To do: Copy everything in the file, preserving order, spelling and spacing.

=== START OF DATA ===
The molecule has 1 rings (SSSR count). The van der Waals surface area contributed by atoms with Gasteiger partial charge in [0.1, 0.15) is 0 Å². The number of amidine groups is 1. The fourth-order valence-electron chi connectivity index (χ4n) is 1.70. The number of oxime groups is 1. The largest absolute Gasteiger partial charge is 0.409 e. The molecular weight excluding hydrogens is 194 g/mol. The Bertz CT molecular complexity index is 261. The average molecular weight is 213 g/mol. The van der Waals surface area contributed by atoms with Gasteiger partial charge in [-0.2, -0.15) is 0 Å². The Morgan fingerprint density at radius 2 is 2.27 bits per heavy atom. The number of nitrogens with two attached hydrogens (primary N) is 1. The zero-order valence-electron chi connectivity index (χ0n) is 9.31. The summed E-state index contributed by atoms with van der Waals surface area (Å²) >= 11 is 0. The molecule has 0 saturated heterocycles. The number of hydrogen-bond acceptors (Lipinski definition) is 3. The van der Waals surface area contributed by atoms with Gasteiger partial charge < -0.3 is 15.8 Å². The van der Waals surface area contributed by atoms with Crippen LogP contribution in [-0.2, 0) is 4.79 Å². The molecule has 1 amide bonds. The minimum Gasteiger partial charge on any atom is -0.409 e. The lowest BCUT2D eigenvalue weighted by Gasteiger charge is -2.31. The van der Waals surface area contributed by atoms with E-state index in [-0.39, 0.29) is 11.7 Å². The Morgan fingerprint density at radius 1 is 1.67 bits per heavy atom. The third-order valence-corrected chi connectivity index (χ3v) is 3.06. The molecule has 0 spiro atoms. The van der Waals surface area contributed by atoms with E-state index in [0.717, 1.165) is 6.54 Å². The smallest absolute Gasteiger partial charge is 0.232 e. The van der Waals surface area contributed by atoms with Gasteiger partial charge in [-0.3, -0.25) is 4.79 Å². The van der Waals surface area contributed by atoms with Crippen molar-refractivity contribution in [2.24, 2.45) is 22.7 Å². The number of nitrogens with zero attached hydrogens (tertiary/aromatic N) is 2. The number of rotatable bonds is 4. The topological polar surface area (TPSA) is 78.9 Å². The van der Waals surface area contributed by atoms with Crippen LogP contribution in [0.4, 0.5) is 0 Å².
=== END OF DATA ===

The molecule has 1 rings (SSSR count). The van der Waals surface area contributed by atoms with Gasteiger partial charge in [0.1, 0.15) is 0 Å². The number of amidine groups is 1. The fourth-order valence-electron chi connectivity index (χ4n) is 1.70. The number of oxime groups is 1. The largest absolute Gasteiger partial charge is 0.409 e. The molecular weight excluding hydrogens is 194 g/mol. The Bertz CT molecular complexity index is 261. The average molecular weight is 213 g/mol. The van der Waals surface area contributed by atoms with Gasteiger partial charge in [-0.2, -0.15) is 0 Å². The Morgan fingerprint density at radius 2 is 2.27 bits per heavy atom. The number of nitrogens with two attached hydrogens (primary N) is 1. The zero-order valence-electron chi connectivity index (χ0n) is 9.31. The summed E-state index contributed by atoms with van der Waals surface area (Å²) >= 11 is 0. The molecule has 0 saturated heterocycles. The number of hydrogen-bond acceptors (Lipinski definition) is 3. The van der Waals surface area contributed by atoms with Gasteiger partial charge < -0.3 is 15.8 Å². The van der Waals surface area contributed by atoms with Crippen LogP contribution in [-0.2, 0) is 4.79 Å². The molecule has 1 amide bonds. The minimum Gasteiger partial charge on any atom is -0.409 e. The lowest BCUT2D eigenvalue weighted by Gasteiger charge is -2.31. The van der Waals surface area contributed by atoms with E-state index in [-0.39, 0.29) is 11.7 Å². The Morgan fingerprint density at radius 1 is 1.67 bits per heavy atom. The third-order valence-corrected chi connectivity index (χ3v) is 3.06. The molecule has 0 spiro atoms. The van der Waals surface area contributed by atoms with E-state index in [0.717, 1.165) is 6.54 Å². The smallest absolute Gasteiger partial charge is 0.232 e. The van der Waals surface area contributed by atoms with Gasteiger partial charge in [-0.3, -0.25) is 4.79 Å². The van der Waals surface area contributed by atoms with Crippen molar-refractivity contribution in [2.24, 2.45) is 22.7 Å². The number of nitrogens with zero attached hydrogens (tertiary/aromatic N) is 2. The number of rotatable bonds is 4. The topological polar surface area (TPSA) is 78.9 Å². The van der Waals surface area contributed by atoms with Crippen LogP contribution in [0.4, 0.5) is 0 Å².